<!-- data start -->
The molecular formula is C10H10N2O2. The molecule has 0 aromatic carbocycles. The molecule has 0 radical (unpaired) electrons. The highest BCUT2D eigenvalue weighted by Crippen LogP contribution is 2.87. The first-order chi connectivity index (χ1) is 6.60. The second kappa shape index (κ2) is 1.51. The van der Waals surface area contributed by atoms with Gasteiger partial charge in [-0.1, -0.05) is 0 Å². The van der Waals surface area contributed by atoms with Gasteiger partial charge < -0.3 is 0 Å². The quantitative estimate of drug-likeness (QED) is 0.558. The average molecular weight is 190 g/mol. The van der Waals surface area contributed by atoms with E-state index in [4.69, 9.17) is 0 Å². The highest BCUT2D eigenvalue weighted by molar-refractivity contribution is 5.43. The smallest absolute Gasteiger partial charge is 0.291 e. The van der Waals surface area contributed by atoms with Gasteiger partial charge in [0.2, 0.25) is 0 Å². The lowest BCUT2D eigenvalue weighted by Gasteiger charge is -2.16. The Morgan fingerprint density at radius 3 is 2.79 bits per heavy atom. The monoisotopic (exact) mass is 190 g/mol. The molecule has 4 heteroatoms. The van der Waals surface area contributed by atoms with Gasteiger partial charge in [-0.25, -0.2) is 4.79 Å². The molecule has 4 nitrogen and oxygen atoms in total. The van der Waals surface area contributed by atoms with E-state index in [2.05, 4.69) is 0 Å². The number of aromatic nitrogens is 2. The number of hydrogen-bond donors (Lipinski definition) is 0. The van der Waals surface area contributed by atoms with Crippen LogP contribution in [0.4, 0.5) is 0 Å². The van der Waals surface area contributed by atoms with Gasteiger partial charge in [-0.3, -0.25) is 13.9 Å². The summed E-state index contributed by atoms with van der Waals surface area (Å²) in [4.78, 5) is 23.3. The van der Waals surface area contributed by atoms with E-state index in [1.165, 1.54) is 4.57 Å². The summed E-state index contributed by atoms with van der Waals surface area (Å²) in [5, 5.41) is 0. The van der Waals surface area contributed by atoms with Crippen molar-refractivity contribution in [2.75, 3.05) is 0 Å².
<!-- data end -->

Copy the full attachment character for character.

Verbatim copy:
The molecular formula is C10H10N2O2. The molecule has 0 aromatic carbocycles. The molecule has 0 radical (unpaired) electrons. The highest BCUT2D eigenvalue weighted by Crippen LogP contribution is 2.87. The first-order chi connectivity index (χ1) is 6.60. The second kappa shape index (κ2) is 1.51. The van der Waals surface area contributed by atoms with Gasteiger partial charge in [-0.1, -0.05) is 0 Å². The van der Waals surface area contributed by atoms with Gasteiger partial charge < -0.3 is 0 Å². The quantitative estimate of drug-likeness (QED) is 0.558. The average molecular weight is 190 g/mol. The van der Waals surface area contributed by atoms with E-state index in [4.69, 9.17) is 0 Å². The highest BCUT2D eigenvalue weighted by molar-refractivity contribution is 5.43. The smallest absolute Gasteiger partial charge is 0.291 e. The van der Waals surface area contributed by atoms with Gasteiger partial charge in [0.2, 0.25) is 0 Å². The lowest BCUT2D eigenvalue weighted by Gasteiger charge is -2.16. The Morgan fingerprint density at radius 3 is 2.79 bits per heavy atom. The monoisotopic (exact) mass is 190 g/mol. The molecule has 4 heteroatoms. The van der Waals surface area contributed by atoms with Gasteiger partial charge in [-0.25, -0.2) is 4.79 Å². The molecule has 4 nitrogen and oxygen atoms in total. The van der Waals surface area contributed by atoms with E-state index in [2.05, 4.69) is 0 Å². The number of aromatic nitrogens is 2. The number of hydrogen-bond donors (Lipinski definition) is 0. The van der Waals surface area contributed by atoms with Crippen LogP contribution in [0.4, 0.5) is 0 Å². The van der Waals surface area contributed by atoms with Gasteiger partial charge in [-0.3, -0.25) is 13.9 Å². The summed E-state index contributed by atoms with van der Waals surface area (Å²) in [4.78, 5) is 23.3. The van der Waals surface area contributed by atoms with E-state index in [1.165, 1.54) is 4.57 Å². The summed E-state index contributed by atoms with van der Waals surface area (Å²) in [5, 5.41) is 0. The van der Waals surface area contributed by atoms with Crippen molar-refractivity contribution in [2.75, 3.05) is 0 Å².